“There were also false prophets among the people, just as there will be false teachers among you” (2 Peter 2:1).
There are no “ifs, ands or buts” in Peter’s words. It’s a clear and definite statement. There were false prophets among the people (of Israel in the Old Testament). That’s a matter of history.
False prophets were a constant problem in the Old Testament, and those who falsely claimed to be prophets of God were to be stoned. The people rarely had the will to deal with them, so they multiplied, causing disaster to the spiritual life of God’s people.
In the same way, Peter says, “There will be false teachers among you.” Notice the words “among you.” Peter is writing to the church and says, “There will be false prophets among you.” So he is not talking about New Age people on television. He is talking about people in the local church, members of a local congregation.
There is no such thing as a pure church this side of heaven. You will never find it. The wheat and the tares grow together. Warren Wiersbe writes:
Satan is the counterfeiter … He has a false gospel (Galatians 1:6-9), preached by false ministers (2 Corinthians 11:13-12), producing false Christians (2 Corinthians 11:26) … Satan plants his counterfeits wherever God plants true believers (Matthew 13:38).
Authentic or Counterfeit?
How would you recognize counterfeit Christianity?
In 2 Peter 1 we read about genuine believers. And in 2 Peter 2 we read about counterfeit believers. If you put these chapters side by side you will see the difference between authentic and counterfeit believers.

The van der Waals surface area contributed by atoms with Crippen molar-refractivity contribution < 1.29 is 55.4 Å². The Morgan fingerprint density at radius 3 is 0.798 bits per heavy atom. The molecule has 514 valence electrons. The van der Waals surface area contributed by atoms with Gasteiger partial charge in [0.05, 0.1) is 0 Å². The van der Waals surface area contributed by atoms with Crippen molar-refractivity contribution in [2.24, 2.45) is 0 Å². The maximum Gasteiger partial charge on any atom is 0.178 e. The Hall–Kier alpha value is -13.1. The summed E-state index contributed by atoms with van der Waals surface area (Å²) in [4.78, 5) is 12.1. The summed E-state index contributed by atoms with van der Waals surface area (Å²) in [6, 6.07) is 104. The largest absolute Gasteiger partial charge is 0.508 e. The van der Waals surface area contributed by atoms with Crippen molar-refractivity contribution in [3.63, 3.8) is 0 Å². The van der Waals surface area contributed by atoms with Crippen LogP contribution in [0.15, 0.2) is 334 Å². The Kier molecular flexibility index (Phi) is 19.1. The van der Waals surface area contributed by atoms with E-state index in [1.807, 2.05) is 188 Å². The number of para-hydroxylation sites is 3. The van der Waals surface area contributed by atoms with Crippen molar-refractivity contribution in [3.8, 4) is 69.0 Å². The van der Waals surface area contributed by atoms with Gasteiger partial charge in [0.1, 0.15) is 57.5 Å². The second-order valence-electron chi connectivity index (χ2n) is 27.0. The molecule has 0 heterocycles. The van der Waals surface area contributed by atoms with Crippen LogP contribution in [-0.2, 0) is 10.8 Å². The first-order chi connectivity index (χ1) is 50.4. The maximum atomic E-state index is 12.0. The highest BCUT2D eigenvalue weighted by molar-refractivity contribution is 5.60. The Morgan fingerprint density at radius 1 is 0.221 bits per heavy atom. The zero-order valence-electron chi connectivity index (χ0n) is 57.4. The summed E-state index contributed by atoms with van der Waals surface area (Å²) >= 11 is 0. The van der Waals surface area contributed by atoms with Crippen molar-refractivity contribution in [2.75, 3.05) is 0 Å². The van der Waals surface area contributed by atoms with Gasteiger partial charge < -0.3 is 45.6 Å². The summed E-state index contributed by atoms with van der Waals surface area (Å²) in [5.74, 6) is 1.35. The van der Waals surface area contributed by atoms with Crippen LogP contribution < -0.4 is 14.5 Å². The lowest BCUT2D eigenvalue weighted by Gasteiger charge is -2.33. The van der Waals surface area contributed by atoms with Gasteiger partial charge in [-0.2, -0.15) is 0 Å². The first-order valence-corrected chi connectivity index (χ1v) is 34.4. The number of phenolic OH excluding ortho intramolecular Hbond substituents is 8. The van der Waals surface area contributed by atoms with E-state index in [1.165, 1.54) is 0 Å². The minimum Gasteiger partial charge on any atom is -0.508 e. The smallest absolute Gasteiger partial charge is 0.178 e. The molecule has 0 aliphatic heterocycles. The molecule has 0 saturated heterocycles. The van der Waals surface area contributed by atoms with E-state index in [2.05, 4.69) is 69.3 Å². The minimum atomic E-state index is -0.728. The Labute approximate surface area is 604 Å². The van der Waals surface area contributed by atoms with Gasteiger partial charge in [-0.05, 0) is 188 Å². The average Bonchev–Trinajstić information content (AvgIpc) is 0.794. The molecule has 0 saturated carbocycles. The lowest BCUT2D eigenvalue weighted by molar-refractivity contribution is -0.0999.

1. Different Source.
Where does the message come from?
Peter says, “We did not follow cleverly invented stories when we told you about the power and coming of our Lord Jesus Christ” (1:16). And then he says the false teachers exploit you “with stories they have made up” (2:3). So the true teacher sources what he says from the Bible. The false teacher relies on his own creativity. He makes up his own message.
2. Different Message.
What is the substance of the message?
For the true teacher, Jesus Christ is central. “We have everything we need for life and godliness in Him” (1:3). For the false teacher, Jesus is at the margins: “They will secretly introduce destructive heresies, even denying the sovereign Lord who bought them” (2:1).
Notice the word secretly. It’s rare for someone in church to openly deny Jesus. Movement away from the centrality of Christ is subtle. The false teacher will speak about how other people can help change your life, but if you listen carefully to what he is saying, you will see that Jesus Christ is not essential to his message.